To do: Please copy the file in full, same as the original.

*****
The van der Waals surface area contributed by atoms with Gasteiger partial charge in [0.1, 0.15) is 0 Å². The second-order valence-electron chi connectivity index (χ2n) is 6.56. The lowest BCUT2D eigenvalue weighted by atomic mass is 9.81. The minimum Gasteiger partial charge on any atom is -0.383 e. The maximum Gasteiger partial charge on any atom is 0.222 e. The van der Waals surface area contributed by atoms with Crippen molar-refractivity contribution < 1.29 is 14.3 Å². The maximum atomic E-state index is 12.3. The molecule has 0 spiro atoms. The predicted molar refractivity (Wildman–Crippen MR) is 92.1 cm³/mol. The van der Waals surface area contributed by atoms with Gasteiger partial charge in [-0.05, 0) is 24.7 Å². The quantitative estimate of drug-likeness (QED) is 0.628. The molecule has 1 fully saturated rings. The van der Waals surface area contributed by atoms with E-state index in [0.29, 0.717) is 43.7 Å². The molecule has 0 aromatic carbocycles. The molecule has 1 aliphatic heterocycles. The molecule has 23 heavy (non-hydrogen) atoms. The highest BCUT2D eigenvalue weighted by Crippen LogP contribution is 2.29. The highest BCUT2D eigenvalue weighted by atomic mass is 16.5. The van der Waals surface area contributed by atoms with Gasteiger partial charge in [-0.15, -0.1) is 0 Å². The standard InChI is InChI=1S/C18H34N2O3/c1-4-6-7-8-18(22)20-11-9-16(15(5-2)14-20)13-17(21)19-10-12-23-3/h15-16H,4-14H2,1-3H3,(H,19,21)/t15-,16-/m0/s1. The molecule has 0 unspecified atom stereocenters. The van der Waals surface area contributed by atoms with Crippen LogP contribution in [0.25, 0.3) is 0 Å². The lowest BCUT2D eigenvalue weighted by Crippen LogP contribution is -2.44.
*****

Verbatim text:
The van der Waals surface area contributed by atoms with Gasteiger partial charge in [0.1, 0.15) is 0 Å². The second-order valence-electron chi connectivity index (χ2n) is 6.56. The lowest BCUT2D eigenvalue weighted by atomic mass is 9.81. The minimum Gasteiger partial charge on any atom is -0.383 e. The maximum Gasteiger partial charge on any atom is 0.222 e. The van der Waals surface area contributed by atoms with Crippen molar-refractivity contribution < 1.29 is 14.3 Å². The maximum atomic E-state index is 12.3. The molecule has 0 spiro atoms. The predicted molar refractivity (Wildman–Crippen MR) is 92.1 cm³/mol. The van der Waals surface area contributed by atoms with Gasteiger partial charge in [-0.05, 0) is 24.7 Å². The quantitative estimate of drug-likeness (QED) is 0.628. The molecule has 1 fully saturated rings. The van der Waals surface area contributed by atoms with E-state index in [0.29, 0.717) is 43.7 Å². The molecule has 0 aromatic carbocycles. The molecule has 1 aliphatic heterocycles. The molecule has 23 heavy (non-hydrogen) atoms. The highest BCUT2D eigenvalue weighted by Crippen LogP contribution is 2.29. The highest BCUT2D eigenvalue weighted by atomic mass is 16.5. The van der Waals surface area contributed by atoms with Gasteiger partial charge in [-0.15, -0.1) is 0 Å². The standard InChI is InChI=1S/C18H34N2O3/c1-4-6-7-8-18(22)20-11-9-16(15(5-2)14-20)13-17(21)19-10-12-23-3/h15-16H,4-14H2,1-3H3,(H,19,21)/t15-,16-/m0/s1. The molecule has 0 unspecified atom stereocenters. The van der Waals surface area contributed by atoms with Crippen LogP contribution in [0.25, 0.3) is 0 Å². The lowest BCUT2D eigenvalue weighted by Crippen LogP contribution is -2.44.